Numerous research on cherries show that these tiny fruit provide a plethora of benefits because of its anti-bacterial and antioxidant properties, and consuming cherries in juice form will be the more practical and convenient option.
Other than having powerful antioxidants that can prevent heart disease and ward off cancer, cherries contain certain compounds that help relieve pain from gout and other forms of arthritis. Anthocyanins give cherries their naturally deep red color and their high ellagic acid content inhibits cellular mutations in DNA, meaning it can cause natural death or apoptosis in cancerous cells.
Cherries are an excellent source of biotin, potassium, and vitamins A and C. Additionally, cherry juice can neutralize as well as expel the uric acid crystals that have built up in the body which has been proven to result in gout (see this page on cherry juice for gout). You can buy commercially-prepared bottled cherry juice but there are disadvantages to that; you may be buying cherry juice that actually has very few cherries.
Studies show that just two tablespoons of juice from tart cherries is just as effective as a supplement that contains melatonin, the hormone responsible for making people sleepy. In fact, if you want a healthier drink before bedtime, cherry juice is a better option as a nightcap instead of alcohol (wine) or other pharmaceutical medication.
How to Juice Cherries
Follow these simple steps to learn how to juice cherries:
1) Start with fresh, preferably organic, cherries If you can’t buy them organic, get them frozen. If organic cherries are unavailable, make sure that you wash the non-organic cherries thoroughly before juicing them as a precaution against ingesting pesticide residue and other potential health hazards such as dirt, soil, grime, dust, etc.
2) Remove the stones from the cherries manually or with the use of a cherry pitter before you juice them.
3) Turn on your juicer and add the cherries into the chute of your juicer and juice away!
4) Once you have finished juicing, filter out the pulp if you prefer a smoother tasting juice.
5) TIP! Crush a vitamin C tablet to the cherries to prevent them from discoloring.
Tips and Tricks to Juicing Cherries
Did you know that 95% of nutritional content of cherries are found in the juice? Liquids are absorbed more quickly by the body than solids, through the bloodstream, hence, the reason why juicing cherries will make it faster for your body to obtain and subsequently digest the nutrients that comprise cherries. Juices are also more convenient to take than their solid counterparts.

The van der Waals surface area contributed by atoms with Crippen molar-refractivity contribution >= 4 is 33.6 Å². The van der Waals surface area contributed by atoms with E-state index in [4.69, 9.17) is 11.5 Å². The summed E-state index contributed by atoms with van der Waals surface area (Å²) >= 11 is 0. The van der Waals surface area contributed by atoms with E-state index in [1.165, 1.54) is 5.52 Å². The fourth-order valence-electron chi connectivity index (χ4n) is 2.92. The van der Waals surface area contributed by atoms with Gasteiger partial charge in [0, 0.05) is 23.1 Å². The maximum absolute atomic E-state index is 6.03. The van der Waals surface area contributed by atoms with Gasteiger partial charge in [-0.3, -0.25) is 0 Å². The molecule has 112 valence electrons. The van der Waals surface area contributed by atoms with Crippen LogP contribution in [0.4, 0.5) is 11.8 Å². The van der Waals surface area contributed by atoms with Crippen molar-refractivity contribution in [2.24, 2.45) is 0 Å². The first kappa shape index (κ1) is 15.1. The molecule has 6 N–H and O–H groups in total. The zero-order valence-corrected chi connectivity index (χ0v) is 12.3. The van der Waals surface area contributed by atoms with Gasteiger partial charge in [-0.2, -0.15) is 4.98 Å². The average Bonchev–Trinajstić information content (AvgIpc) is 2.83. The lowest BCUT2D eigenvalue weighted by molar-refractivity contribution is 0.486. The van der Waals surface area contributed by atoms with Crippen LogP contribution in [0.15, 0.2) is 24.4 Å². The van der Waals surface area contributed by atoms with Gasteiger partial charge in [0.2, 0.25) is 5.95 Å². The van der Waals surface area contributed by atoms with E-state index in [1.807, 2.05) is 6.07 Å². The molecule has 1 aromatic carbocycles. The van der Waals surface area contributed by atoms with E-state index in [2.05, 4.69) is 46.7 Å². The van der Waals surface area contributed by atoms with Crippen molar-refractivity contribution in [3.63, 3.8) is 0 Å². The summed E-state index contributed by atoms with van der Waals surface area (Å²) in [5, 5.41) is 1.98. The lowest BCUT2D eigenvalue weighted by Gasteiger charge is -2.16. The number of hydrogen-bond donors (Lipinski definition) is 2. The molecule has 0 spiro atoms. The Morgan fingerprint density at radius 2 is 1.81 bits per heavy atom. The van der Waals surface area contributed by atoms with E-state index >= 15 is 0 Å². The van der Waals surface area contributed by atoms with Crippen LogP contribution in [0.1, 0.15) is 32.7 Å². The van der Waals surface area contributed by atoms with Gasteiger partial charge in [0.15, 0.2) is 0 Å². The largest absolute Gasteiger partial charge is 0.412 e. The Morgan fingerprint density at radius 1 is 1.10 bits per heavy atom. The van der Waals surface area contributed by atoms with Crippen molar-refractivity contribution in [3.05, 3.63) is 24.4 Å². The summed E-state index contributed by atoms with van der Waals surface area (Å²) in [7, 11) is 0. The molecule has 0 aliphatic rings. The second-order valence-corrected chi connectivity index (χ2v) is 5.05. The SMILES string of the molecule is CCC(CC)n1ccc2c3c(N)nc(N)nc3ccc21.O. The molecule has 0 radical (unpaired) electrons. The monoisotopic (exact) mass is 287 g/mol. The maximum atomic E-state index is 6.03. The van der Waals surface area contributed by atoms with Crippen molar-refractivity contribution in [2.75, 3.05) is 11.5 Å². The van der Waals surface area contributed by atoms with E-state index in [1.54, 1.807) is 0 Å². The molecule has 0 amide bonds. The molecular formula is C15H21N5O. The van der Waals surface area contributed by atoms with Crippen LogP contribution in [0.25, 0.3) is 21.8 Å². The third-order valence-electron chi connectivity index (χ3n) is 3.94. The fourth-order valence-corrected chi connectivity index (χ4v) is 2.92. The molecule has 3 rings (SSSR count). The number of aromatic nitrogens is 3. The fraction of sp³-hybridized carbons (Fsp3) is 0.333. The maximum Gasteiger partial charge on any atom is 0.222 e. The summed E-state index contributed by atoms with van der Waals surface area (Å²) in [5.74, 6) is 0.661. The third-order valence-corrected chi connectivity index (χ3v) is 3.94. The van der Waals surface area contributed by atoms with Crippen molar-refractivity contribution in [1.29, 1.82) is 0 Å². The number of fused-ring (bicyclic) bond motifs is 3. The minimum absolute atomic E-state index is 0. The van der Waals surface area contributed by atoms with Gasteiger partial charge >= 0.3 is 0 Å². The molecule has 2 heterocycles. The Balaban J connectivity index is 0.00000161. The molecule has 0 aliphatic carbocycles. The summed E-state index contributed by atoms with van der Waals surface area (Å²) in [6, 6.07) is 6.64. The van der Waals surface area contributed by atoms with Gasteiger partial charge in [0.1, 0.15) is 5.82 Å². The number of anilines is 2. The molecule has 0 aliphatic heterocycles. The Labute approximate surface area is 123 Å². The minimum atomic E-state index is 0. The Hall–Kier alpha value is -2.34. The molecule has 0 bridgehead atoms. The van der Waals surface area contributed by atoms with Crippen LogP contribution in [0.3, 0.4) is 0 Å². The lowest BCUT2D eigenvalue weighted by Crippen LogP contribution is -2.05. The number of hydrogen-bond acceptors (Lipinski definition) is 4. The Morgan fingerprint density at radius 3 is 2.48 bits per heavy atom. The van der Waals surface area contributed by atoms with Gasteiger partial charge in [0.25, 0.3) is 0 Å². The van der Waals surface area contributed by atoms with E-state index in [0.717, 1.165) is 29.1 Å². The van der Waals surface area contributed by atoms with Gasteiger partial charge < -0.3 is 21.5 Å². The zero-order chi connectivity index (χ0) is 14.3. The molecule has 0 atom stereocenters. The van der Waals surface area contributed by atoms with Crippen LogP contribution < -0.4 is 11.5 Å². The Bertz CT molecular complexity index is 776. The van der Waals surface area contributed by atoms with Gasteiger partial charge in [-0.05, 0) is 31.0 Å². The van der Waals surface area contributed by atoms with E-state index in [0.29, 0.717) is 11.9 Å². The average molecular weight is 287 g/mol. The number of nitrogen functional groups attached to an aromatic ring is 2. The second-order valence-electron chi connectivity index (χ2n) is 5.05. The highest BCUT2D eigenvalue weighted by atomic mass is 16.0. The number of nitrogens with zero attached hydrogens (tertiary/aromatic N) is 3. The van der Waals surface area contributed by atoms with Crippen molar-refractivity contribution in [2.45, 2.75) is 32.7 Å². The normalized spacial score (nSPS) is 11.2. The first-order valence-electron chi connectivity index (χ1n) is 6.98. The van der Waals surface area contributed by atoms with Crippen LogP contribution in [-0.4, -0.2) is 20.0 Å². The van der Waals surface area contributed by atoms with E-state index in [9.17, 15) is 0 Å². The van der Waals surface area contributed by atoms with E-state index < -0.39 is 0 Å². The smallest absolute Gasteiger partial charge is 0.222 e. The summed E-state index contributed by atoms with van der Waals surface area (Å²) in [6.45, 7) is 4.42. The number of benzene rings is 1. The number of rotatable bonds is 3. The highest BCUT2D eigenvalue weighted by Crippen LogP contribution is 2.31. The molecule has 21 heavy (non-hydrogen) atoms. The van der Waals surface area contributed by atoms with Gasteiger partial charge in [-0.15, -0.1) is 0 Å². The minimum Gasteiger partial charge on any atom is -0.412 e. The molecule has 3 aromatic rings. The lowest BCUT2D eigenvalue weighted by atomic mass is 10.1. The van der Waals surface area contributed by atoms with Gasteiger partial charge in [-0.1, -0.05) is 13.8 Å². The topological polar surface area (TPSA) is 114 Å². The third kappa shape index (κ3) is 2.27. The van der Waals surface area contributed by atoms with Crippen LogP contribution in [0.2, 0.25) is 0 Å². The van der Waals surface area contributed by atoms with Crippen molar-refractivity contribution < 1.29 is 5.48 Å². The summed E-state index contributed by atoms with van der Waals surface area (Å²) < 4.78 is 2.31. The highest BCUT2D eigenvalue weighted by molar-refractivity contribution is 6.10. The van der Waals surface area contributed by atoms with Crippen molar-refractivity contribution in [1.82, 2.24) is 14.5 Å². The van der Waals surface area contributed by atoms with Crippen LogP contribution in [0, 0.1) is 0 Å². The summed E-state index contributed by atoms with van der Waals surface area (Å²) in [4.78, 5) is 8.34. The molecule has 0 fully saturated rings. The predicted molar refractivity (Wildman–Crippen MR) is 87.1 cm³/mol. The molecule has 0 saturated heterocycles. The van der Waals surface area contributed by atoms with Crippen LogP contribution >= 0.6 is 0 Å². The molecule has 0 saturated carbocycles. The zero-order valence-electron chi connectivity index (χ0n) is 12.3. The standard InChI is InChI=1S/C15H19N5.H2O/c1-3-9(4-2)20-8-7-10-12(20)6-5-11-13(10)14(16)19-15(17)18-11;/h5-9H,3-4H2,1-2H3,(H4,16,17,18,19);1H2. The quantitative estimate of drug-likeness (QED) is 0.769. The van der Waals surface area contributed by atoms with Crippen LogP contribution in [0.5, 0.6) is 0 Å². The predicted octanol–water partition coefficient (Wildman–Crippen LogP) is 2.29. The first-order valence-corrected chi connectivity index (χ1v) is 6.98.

If you’re using a centrifugal juicer or blender then to avoid losing vitamin content, you should consume freshly-made cherry juice immediately, however if you’re using a masticating juicer, you can store any leftover from your initial batch of homemade juice in the refrigerator for a few days. Just make sure that you store the juice in an air-tight container.
Cherry juice tends to be thick in consistency but remember to dilute only the amount you will consume and leave the rest in storage.
If you don’t particularly like removing the pits in cherries, invest in a mechanical cherry pitter. A pound of pitted cherries will yield two cups of the fruit and 150ml of extracted juice. Some people like to include the pulp along with the juice.
An affordable juicer that produces high quality juice and is easy to use. A little noisy though.
Omega Vrt350 HD
The best juicer on the market for juicing quality in our opinion. Powerful, quiet and very easy to use.
Hamilton Beach Big Mouth Pro
A great juicer if you are on a budget and want your juice extracted in less than a minute!
Difference Between Tart and Sweet Cherries
Both tart and sweet cherries contain anthocyanins, the anti-inflammatory and antioxidant plant compounds mentioned previously in this article. Generally, the darker the cherries are in color, the more anthocyanin content they have.
Tart cherries have higher anthocyanin concentrations and are lower in sugar, albeit just slightly, than their sweeter cousins.
One half cup of tart cherries has 39 calories and 6.6 grams sugar while the same single serving of sweet cherries has 46 calories and 9.3 grams sugar.
Tart cherries are used in most desserts, the most well-known of which is the ubiquitous cherry pie. Tart cherries are also used in making preserves and are superior for cooking compared to sweet cherries.
3 Cherry Juice Recipes
See below 3 of our favourite cherry juice recipes. Just follow the instructions and enjoy!
- Cherry and Orange
- CHERRY COOLER
2 x Medium Oranges
1 x Handful of Cherries
1) Slice the oranges into quarters (without the peel but keep the pith) and juice
2) Juice the handful of cherries (de-stoned of course!).
3) Pour over ice and enjoy.
1 x Apple (Granny Smith)
2 x Large Handfuls of Cherries
1/2 Squeeze of Lime
1) Start by juicing the first handful of cherries
2) Then juice the apple
3) Juice the second handful of cherries
4) Squeeze the lime in.
5) Pour over ice and enjoy!
Handy tip: You can juice the lime with the pith, as long as you remove the green peel. The white pith has lots of nutrients so no need to remove it. This may result in a slightly more bitter taste though.
2 Large Handful of Cherries
1 Large Cucumber
2 Celery Sticks
1 Wedge of Lemon
Add the cherries into the juicer, followed by the celery, then the cucumber and finally the lemon. It may seem like a strange combo, but the density of the cherry is offset slightly by the cucumber and the celery. A lighter, healthier twist to your usual fruit only cherry juices.
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